Five possible outcomes

Finding information effectively is, in large measure, a matter of understanding how that information or knowledge is to be used in your own arguments and explanations. Often we simply want some basic descriptive information to serve as claims in our reasoning without wanting to provide extensive supporting arguments. For instance, we read, in relation to our nationalistic advertisements investigation, that Crocodile Dundee was one of the most popular films ever screened in Australia. We can simply state this piece of information, either quoting exactly from the original or re-expressing the information in our own words, giving an appropriate reference to it.12 We are simply taking a single claim from our 'source'.

We can also take an entire argument or explanation from our 'source'. We could quote such reasoning exactly, but usually, for stylistic reasons, we express it in our own words. For example, James's article (mentioned above) argues that nationalistic advertisements encourage consumers to purchase a corporation's products because, by being 'Australian' (even when the companies are often owned by foreign interests), the products are assumed to be better than others. We are, in effect, getting claims and links (reasoning) from the 'source' (can you see the trace of linking in 'because'?). Once again, we provide a reference in order to acknowledge our debt to the original author.

Yet very often what we want to 'take' from these sources is not that specific and cannot simply be 'found' by looking at a certain page. Instead, we can summarise the basic argument or explanation in a source that we have read (always in our own words), reducing a long text to a short series of premises and a conclusion, which we can then use in our own argument (again, with an appropriate reference). For example, Anderson's Imagined Communities is a long and detailed work on nationalism that, in part, concludes that technologies that allow humans to overcome geographical distance (for example, railways) have played a significant role in the creation of modern nations. We could include such a summary (which, of course, can be expressed in the analytical format in our notes) within our own reasoning. We are, thus, taking from the source not a specific claim, nor a specific piece of reasoning, but our understanding (analytically speaking) of the source's overall argument or explanation.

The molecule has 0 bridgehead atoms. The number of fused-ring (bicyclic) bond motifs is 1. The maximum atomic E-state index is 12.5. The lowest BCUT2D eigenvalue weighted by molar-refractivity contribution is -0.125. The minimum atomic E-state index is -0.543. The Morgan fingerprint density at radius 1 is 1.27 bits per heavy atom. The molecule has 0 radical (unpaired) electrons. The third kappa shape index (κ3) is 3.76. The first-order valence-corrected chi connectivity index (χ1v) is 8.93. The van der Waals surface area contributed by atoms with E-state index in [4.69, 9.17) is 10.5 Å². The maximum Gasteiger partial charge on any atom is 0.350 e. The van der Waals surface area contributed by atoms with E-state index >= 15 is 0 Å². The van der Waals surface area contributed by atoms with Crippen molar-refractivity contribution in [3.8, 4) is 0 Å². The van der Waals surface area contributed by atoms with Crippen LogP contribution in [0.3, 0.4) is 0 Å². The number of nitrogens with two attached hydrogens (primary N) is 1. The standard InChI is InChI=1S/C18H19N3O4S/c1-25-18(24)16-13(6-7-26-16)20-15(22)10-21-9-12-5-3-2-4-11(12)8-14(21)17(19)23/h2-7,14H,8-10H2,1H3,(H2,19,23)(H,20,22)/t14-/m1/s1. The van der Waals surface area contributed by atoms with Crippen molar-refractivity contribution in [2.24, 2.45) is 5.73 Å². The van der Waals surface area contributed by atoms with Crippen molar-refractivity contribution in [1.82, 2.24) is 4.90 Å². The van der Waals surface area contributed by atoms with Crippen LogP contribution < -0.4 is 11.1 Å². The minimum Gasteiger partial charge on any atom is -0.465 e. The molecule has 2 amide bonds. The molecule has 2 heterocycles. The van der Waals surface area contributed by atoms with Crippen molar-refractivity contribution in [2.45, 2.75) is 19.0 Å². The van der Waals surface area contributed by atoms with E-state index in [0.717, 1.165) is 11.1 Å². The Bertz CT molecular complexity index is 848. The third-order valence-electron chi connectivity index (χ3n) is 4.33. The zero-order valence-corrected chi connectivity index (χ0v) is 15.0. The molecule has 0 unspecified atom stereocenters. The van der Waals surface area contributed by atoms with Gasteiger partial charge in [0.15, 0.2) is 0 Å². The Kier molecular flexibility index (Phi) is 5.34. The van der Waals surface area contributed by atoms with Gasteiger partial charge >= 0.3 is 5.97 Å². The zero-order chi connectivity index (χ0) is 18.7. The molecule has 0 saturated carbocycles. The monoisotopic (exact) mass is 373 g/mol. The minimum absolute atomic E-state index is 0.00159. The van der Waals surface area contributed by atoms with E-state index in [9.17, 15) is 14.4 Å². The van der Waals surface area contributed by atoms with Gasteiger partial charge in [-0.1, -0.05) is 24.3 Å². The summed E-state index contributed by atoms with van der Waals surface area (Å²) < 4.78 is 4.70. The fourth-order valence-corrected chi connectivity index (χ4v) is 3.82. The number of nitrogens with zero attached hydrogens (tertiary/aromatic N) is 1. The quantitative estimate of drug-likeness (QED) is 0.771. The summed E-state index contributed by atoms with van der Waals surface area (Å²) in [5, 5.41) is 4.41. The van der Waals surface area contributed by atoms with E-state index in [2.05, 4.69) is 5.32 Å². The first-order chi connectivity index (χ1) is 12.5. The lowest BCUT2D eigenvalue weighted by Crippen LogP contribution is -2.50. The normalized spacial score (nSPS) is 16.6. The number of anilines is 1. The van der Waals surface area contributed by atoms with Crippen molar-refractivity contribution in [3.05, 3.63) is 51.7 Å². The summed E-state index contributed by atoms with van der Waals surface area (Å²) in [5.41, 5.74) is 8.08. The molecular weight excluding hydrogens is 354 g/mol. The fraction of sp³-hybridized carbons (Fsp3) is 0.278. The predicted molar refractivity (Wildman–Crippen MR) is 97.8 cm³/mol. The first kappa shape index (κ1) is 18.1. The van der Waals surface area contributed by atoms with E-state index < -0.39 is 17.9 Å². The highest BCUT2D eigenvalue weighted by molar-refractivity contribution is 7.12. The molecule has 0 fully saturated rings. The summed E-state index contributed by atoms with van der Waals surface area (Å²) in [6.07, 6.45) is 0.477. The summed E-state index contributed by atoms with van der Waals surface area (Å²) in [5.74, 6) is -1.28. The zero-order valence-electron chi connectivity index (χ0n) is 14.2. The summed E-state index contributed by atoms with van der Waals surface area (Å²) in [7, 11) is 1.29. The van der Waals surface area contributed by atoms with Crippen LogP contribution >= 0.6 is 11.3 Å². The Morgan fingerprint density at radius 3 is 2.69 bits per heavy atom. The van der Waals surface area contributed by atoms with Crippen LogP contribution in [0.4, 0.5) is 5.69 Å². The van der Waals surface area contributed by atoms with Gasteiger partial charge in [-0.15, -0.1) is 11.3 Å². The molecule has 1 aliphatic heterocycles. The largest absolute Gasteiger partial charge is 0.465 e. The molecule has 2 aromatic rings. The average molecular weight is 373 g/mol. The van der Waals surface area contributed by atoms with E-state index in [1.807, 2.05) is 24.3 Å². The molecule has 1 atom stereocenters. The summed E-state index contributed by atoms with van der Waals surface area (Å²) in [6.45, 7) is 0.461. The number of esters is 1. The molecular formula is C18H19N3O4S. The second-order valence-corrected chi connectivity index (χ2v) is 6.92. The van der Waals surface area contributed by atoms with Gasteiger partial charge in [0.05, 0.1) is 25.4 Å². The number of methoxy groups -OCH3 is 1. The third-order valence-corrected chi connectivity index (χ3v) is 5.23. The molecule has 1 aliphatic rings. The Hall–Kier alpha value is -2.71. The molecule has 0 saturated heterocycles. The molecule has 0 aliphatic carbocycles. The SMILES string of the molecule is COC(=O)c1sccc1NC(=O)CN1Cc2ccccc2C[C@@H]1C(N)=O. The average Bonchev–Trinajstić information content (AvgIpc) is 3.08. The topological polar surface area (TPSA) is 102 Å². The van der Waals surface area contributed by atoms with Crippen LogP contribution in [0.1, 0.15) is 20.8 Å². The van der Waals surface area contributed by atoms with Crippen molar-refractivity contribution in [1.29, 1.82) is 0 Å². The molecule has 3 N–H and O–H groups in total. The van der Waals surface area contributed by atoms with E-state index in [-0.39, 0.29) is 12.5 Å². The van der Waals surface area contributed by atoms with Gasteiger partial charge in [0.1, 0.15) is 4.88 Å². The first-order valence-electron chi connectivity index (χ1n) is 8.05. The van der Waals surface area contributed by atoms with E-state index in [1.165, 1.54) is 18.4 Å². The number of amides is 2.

Fourth, we can take from sources a type of information that is far more indefinable than the information gained in any of the last three cases. This category can be summed up as 'positions and values'. It is usually hidden within the source and can be recovered using your judgment (based on what you read or hear) of the underlying position that the author of the source holds. This underlying position can be inferred from that person's own arguments or explanations, or the way in which the arguments or explanations have been received by others. We read, for example, in Graeme Turner's Making It National13 that Australian businesses

0 0

Post a comment